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Acceptance

Do you want to live a meaningful life? Then you need to master the art of acceptance. When you practice acceptance, it means that you’re respecting the process and your current place in life.

There are only a few skills in life as important as the skill of acceptance. Whether it comes to your mental health, the quality of your relationships, your physical fitness, your career success, or your expertise in playing any instrument on the planet… all of it (and much more) depends on your ability to feel uncomfortable while doing the things that matter.

If you wish to feel strong and healthy, you have to eat your greens – even though you might rather want to try out that new burger place. If you want a loving relationship with your spouse, you have to focus on being kind and attentive – especially when you would rather just want to scream and shout.

Simply said, acceptance is the ability to feel the full range of your thoughts and emotions without needless avoidance or clinging in the service of what matters the most to you.

The Bittersweet Art Of Acceptance
The Bittersweet Art Of Acceptance

This is often easier said than done. But just like any other skill, you can get better at it with practice. Think of it like exercise. As a part of your workout, you might practice stretching – not because life regularly asks you to touch your toes, but because it might ask you to pick up the newspaper from the driveway, or pull that clump of dog hair off the carpet.

Similarly, you might practice movements while standing on a balancing board – not because life itself regularly asks you to do movements while standing atop an unstable base, but because it might ask you to reach the top shelf on your tippy toes, or to walk across an icy parking lot without falling down and hurting yourself.

During your workout, you practice movements that don’t really matter in that specific moment. However, by practicing these movements when they don’t matter, you will have them in your skill-set when they DO matter.

In precisely the same way, it helps to practice acceptance when it doesn’t matter, so you have the skill when it DOES matter. In other words, you want to work on acceptance when you are NOT particularly sad, anxious, lonely, ashamed, angry, or stressed, so you can apply the skill when you DO feel any or all of those things.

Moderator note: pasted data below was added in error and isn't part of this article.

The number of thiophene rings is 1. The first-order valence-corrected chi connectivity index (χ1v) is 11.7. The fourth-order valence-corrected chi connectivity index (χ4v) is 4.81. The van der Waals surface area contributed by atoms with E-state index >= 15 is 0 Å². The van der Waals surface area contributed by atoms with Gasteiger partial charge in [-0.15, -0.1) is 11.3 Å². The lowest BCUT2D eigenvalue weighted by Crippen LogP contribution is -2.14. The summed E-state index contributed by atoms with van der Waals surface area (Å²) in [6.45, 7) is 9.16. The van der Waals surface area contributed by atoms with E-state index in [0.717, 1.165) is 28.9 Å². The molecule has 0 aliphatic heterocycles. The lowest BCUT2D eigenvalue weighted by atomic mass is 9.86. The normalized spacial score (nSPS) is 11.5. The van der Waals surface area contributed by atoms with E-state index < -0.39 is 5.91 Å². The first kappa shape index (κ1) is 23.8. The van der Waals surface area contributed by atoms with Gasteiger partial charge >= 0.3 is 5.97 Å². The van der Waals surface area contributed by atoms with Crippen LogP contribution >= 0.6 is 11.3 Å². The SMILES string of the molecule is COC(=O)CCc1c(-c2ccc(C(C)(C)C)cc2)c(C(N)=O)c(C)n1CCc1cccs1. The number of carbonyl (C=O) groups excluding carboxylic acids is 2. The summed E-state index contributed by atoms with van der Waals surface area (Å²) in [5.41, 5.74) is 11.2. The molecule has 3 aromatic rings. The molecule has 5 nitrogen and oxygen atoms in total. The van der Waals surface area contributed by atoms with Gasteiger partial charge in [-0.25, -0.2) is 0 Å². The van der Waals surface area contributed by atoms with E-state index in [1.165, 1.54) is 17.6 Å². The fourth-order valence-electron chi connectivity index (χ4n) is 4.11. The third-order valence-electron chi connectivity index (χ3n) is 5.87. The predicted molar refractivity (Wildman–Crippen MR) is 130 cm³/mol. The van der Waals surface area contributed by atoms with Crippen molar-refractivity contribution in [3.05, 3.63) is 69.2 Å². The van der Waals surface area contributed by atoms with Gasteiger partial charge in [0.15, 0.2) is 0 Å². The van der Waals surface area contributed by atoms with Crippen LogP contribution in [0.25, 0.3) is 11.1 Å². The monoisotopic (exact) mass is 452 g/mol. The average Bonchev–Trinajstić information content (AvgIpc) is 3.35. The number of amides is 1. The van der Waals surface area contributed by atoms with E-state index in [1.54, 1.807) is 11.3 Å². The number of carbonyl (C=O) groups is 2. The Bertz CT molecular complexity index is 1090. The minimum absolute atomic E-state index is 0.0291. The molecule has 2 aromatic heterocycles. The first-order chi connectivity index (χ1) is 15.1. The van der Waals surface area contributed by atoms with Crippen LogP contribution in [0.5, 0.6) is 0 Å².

Related: What Is Contentment and Why Is It Essential For Happiness? 5 Benefits

Art of Acceptance: Deliberately practice acceptance in small emotional stretches.

Let me give you an example from my own life.

I’ve just turned 73, and my youngest son is about to turn 16. I have three other children, from almost 52 to just-turned 33, so I know what 16 means. It means driving instead of being driven, dramatically reducing the time we can talk to each other with nothing else to do.

And it means his friends will be vastly more a focus than his Mom and Dad, and we will be less and less cool. He chuckled a bit at me last night as we watched my beloved football team, the Nevada Wolfpack, and I talked about a Nevada player who narrowly avoided being a goat for dropping two critical passes earlier in the game by redeeming himself with a good catch in a critical drive. “Goat?” he snorted. “Goat,” it turns out, is young people’s sports talk for Greatest Of All Time – Who knew? Tom Brady is the goat!.

16 means leaving home and growing up. It means separation and individuation. It’s long been underway — but now it got real.

There is such a bittersweet mix of emotions in watching as my last child approaches adulthood. But how can I accept these feelings?

One thing I’ve done deliberately in the last week, I’ve listened to Neil Young’s “Sugar Mountain” about 15 times. The song was written as he was leaving his teenage years and realizing that his childhood was behind him now. The lyrics speak of the bittersweet thought that you are leaving too soon.

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Dr. Steven C. Hayes

Steven C. Hayes is Nevada Foundation Professor in the Behavior Analysis program at the Department of Psychology at the University of Nevada. An author of 44 books and nearly 600 scientific articles, his career has focused on an analysis of the nature of human language and cognition and the application of this to the understanding and alleviation of human suffering. He is the developer of Relational Frame Theory, an account of human higher cognition, and has guided its extension to Acceptance and Commitment Therapy (ACT), a popular evidence-based form of psychotherapy that uses mindfulness, acceptance, and values-based methods.View Author posts